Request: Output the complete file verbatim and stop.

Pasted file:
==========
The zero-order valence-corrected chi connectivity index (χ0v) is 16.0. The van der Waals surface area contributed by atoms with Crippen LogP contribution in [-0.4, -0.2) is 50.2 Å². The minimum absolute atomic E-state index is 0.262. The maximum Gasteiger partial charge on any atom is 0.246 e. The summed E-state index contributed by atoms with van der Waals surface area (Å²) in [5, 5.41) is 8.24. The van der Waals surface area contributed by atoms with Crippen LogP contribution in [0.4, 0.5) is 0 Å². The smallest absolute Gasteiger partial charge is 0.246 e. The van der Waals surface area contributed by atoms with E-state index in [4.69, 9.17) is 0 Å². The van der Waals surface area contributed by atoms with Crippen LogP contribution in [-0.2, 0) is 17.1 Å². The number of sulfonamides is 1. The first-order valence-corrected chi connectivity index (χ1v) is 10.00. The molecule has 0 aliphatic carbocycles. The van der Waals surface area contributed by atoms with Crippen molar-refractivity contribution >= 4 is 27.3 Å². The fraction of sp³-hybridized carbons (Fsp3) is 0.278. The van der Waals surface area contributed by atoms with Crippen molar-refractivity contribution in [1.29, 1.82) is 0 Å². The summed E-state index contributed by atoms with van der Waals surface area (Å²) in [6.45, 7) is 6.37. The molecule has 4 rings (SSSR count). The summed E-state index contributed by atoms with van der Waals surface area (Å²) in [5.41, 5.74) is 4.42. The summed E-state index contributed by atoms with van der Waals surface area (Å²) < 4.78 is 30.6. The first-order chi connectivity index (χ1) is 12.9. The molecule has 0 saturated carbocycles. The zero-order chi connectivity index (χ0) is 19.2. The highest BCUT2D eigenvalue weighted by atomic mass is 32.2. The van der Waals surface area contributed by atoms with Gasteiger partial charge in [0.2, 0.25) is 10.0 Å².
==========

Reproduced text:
The zero-order valence-corrected chi connectivity index (χ0v) is 16.0. The van der Waals surface area contributed by atoms with Crippen LogP contribution in [-0.4, -0.2) is 50.2 Å². The minimum absolute atomic E-state index is 0.262. The maximum Gasteiger partial charge on any atom is 0.246 e. The summed E-state index contributed by atoms with van der Waals surface area (Å²) in [5, 5.41) is 8.24. The van der Waals surface area contributed by atoms with Crippen LogP contribution in [0.4, 0.5) is 0 Å². The smallest absolute Gasteiger partial charge is 0.246 e. The van der Waals surface area contributed by atoms with E-state index in [4.69, 9.17) is 0 Å². The van der Waals surface area contributed by atoms with Crippen LogP contribution in [-0.2, 0) is 17.1 Å². The number of sulfonamides is 1. The first-order valence-corrected chi connectivity index (χ1v) is 10.00. The molecule has 0 aliphatic carbocycles. The van der Waals surface area contributed by atoms with Crippen molar-refractivity contribution >= 4 is 27.3 Å². The fraction of sp³-hybridized carbons (Fsp3) is 0.278. The van der Waals surface area contributed by atoms with Crippen molar-refractivity contribution in [1.29, 1.82) is 0 Å². The summed E-state index contributed by atoms with van der Waals surface area (Å²) in [6.45, 7) is 6.37. The molecule has 4 rings (SSSR count). The summed E-state index contributed by atoms with van der Waals surface area (Å²) in [5.41, 5.74) is 4.42. The summed E-state index contributed by atoms with van der Waals surface area (Å²) < 4.78 is 30.6. The first-order chi connectivity index (χ1) is 12.9. The molecule has 0 saturated carbocycles. The zero-order chi connectivity index (χ0) is 19.2. The highest BCUT2D eigenvalue weighted by atomic mass is 32.2. The van der Waals surface area contributed by atoms with Gasteiger partial charge in [0.2, 0.25) is 10.0 Å².